REP. NADLER: Mr. Chairman, I ask unanimous consent that all members have five legislative days to submit additional questions in writing for Mr. Acosta for written responses for the record.

REP. CHABOT: Without objection, so ordered.

REP. NADLER: Thank you, Mr. Chairman.

REP. JOHN CONYERS JR. (D-MI): Mr. Chairman?

REP. CHABOT: Yes, the gentleman from Michigan is recognized.

REP. CONYERS: Thank you very much. I would like to strike the record-a number of words and make an opening statement.

REP. CHABOT: The gentleman is recognized for five minutes.


REP. CHABOT: Without objection it will be included in the record, and the gentleman's time has expired.

Does the gentleman from Florida wish to make an opening statement?

REP. TOM FEENEY (R-FL): No, thank you, Mr. Chairman.

REP. CHABOT: Thank you. Any other opening statements? Okay. If not, we again welcome Mr. Acosta here this afternoon. R. Alexander Acosta was selected by President Bush to serve as assistant attorney general for the Civil Rights Division of the United States Department of Justice on August 22, 2003, last year. Prior to his service as assistant attorney general, Mr. Acosta served as a member of the National Labor Relations Board and has also served as principal deputy assistant attorney general in the Civil Rights Division.

After graduation from law school he served as a law clerk on the U.S. Court of Appeals for the Third Circuit, and then worked at the Washington office of the Kirkland & Ellis law firm, where he specialized in employment and labor issues. Mr. Acosta is the first Hispanic to serve as an assistant attorney general at the Department of Justice, is the 2003 recipient of the Mexican American Legal Defense and Education Fund's excellence in government service award, and the D.C. Hispanic Bar Association's Hugh A. Johnson Junior Memorial Award. He has also taught several classes on employment law, disability-based discrimination law and civil rights law at the George Mason School of Law, and we welcome you here for your testimony this afternoon, Mr. Acosta.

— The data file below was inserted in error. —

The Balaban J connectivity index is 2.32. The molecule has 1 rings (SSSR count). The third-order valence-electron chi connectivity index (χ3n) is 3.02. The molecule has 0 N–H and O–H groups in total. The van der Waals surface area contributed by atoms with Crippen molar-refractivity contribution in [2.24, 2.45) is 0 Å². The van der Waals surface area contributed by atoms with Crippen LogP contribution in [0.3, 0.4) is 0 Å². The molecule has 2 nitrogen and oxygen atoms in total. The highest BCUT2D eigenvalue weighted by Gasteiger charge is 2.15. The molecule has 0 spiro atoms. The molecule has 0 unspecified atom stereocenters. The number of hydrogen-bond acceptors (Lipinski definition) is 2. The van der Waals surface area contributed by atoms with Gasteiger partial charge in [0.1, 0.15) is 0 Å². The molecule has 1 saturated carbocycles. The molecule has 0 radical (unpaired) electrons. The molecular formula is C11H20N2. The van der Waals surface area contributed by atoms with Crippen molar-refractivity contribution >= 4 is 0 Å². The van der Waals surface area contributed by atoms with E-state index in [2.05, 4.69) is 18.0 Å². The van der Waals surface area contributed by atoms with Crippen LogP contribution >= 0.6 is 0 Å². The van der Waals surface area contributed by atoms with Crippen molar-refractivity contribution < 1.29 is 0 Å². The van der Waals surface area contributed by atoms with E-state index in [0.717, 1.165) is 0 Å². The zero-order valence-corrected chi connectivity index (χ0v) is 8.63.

MR. RENE ALEXANDER ACOSTA: Thank you, Mr. Chairman, Ranking Member Nadler, members of the subcommittee. I want to thank you for your time this afternoon. I have a brief opening statement, if I could?


REP. MELVIN L. WATT (D-NC): Mr. Chairman, I'm having trouble hearing today.

REP. CHABOT: Yes. Could you pull the mike a little closer, please.

MR. ACOSTA: Certainly.

REP. CHABOT: Thank you very much.


REP. CHABOT: Thank you very much, and I'll recognize myself for five minutes for the purpose of asking questions. We appreciate your testimony here this afternoon, Mr. Assistant Attorney General. Number one, it's my impression that the division has been very aggressive in both its enforcement of the ADA and its efforts to educate government entities and members of the private sector about the rights of individuals with disabilities. However, there is some concern that the department is interpreting reasonable accommodation to mean wholly equivalent. Can you comment on the general principles the department uses in its own investigations of potential ADA violations and in defining the rights of individuals with disabilities in preemptive efforts? For example, what is the approach of the department regarding stadium style theaters, for example, the seating there?

MR. ACOSTA: Certainly, Mr. Chairman. Reasonable accommodation has been defined-is obviously a fact specific inquiry. Courts throughout the nation have looked at that term and have defined that term with reference to the facts of a case. With respect to stadium style seating there is a regulation that covers that matter and the department has for many years now had a litigating position that makes clear that what we expect is a comparable line of sight. There has been litigation on this matter. Some plaintiffs have taken the position that seating, for example, in the front row is acceptable. One federal judge called that Headache City, alluding, I would assume, to the angle-to the steep angle of view that an individual has in the front seat. We believe it is a comparable line of sight and we believe that's what's required.